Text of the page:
The envoys of the six-party talks on the Korean Peninsula nuclear issue on Friday considered a Chinese draft document to embark on the first steps towards denuclearization on the Korean Peninsula.
A general view of the opening ceremony of the six-party talks on North Korea's nuclear programme in Beijing February 8, 2007. [Reuters]
"The Chinese delegation circulated a draft, but we haven't had much discussion yet....it's a process starting with discussion and moving to the written form," said chief US negotiator Christopher Hill.
"Surely we will have bilateral meetings with all other parties discussing the draft. It will be a long day," said Hill.
Hill also indicated that the talks would establish "four to six" working groups to deal with the denuclearizatioin process.
The talks entered the second day Friday, with negotiators bargaining the draft for a possible deal. The draft was circulated to the delegates last night.
Reports said the draft agreement proposed stopping within two months the work of nuclear sites of the Democratic People's Republic of Korea (DPRK), including the Yongbyon reactor, and supplying Pyongyang with alternative energy sources.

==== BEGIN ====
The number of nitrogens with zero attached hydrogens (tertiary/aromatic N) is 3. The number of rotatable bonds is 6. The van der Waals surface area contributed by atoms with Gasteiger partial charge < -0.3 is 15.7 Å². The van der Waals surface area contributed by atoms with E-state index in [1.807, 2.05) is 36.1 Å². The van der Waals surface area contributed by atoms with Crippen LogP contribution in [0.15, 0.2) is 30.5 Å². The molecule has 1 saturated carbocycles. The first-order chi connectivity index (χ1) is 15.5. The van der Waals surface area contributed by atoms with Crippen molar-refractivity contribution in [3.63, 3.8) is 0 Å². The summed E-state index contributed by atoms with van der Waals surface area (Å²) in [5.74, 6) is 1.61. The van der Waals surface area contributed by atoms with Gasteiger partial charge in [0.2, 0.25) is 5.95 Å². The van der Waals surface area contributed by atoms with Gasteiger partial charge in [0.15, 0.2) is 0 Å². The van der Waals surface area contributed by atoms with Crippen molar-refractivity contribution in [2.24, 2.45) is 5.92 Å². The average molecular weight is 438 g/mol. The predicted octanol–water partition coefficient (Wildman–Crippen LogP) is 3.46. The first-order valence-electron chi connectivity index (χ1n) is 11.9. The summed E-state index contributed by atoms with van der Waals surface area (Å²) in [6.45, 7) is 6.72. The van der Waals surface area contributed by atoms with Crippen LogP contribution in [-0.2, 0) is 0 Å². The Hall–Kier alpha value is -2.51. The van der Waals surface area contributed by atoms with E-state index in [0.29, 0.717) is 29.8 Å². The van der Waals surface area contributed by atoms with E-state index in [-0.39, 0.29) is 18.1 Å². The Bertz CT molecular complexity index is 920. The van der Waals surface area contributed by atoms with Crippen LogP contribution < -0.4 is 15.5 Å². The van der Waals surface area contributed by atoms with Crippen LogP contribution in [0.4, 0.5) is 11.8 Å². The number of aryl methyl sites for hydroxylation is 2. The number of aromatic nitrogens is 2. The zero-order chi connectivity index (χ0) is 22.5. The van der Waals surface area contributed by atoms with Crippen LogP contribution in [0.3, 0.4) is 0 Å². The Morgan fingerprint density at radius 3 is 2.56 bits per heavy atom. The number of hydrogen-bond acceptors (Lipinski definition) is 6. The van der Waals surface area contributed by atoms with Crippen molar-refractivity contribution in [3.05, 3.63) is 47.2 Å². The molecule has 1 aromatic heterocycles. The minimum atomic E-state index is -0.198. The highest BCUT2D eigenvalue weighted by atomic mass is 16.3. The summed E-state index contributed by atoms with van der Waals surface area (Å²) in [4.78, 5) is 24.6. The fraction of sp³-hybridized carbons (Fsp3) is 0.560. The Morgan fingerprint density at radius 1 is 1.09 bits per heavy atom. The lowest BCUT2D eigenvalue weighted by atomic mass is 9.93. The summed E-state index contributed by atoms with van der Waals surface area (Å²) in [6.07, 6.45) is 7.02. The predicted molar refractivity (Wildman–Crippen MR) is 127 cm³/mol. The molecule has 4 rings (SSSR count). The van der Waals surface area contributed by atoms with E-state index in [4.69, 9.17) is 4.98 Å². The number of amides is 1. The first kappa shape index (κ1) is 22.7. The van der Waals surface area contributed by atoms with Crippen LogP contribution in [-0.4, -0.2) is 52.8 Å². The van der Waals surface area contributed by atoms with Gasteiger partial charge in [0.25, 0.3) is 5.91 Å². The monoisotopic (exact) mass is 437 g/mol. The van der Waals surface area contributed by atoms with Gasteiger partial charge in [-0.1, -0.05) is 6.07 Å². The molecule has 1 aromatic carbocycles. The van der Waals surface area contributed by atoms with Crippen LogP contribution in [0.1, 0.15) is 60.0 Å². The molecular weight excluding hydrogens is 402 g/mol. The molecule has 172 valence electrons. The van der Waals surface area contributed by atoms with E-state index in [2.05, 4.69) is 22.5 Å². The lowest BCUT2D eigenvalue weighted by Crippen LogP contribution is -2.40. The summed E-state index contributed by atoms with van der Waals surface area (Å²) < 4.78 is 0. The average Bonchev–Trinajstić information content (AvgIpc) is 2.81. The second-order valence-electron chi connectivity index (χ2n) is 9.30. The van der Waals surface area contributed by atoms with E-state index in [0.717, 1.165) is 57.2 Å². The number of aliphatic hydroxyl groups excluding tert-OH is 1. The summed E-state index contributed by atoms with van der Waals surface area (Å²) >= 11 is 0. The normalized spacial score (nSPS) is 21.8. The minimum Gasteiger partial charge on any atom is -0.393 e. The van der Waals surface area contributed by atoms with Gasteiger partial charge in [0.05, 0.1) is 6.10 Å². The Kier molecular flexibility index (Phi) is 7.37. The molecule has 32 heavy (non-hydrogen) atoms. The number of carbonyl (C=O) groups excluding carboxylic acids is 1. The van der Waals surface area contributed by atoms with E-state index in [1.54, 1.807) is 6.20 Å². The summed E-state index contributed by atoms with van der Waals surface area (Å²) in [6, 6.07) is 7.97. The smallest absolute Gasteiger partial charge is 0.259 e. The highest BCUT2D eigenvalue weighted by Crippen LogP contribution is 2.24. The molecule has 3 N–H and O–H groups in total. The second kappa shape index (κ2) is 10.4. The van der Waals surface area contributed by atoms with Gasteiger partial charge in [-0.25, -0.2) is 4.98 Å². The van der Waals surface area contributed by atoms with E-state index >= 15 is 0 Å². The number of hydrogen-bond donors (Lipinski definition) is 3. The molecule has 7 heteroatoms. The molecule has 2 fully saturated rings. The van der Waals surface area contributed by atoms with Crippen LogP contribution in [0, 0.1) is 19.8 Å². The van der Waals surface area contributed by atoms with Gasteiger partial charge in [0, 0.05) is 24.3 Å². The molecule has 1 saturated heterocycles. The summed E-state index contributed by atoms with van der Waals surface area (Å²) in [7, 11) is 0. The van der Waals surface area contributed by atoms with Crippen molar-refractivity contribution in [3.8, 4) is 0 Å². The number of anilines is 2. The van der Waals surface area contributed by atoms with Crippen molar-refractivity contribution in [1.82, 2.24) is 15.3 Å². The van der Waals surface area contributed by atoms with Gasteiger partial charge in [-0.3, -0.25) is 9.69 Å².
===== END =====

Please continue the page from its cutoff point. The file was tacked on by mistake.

"The parties will start discussing the draft today," said chief negotiator from the Republic of Korea (ROK) Chun Yung Woo, saying the draft lays a "not bad" basis for the nuclear talks.
Chun said the draft is more specific than the broad 2005 joint statement, but warned it's still hard to say whether the talks will go ahead successfully.
Japanese negotiator Kenichiro Sasae also implied that there are still different opinions about the draft.
"China has its views while Japan has its own stance," Sasae told reporter.
China will coordinate positions advanced by the other parties and the Japanese side will try its best to help strike a deal based on the Chinese proposal, said Sasae.
After 48-day recess, the negotiators regathered in Beijing, focusing on the first steps to implement the statement, according to which the DPRK agreed to abandon its nuclear program in exchange for economic aid and security guarantees.
The DPRK envoy Kim Kye-Gwan, after arriving in Beijing Thursday, said "we are prepared to discuss initial denuclearization steps... We are neither optimistic nor pessimistic because there are still a lot of problems to be resolved."
China, being a host since the six-party talks began in 2003, raised its expectation for starting to materialize the joint statement.
"I hope the meeting will be a good beginning for implementing the joint statement, and a new starting point in the process of denuclearization of the Korean Peninsula," said chief Chinese negotiator Wu Dawei at the opening ceremony on Thursday.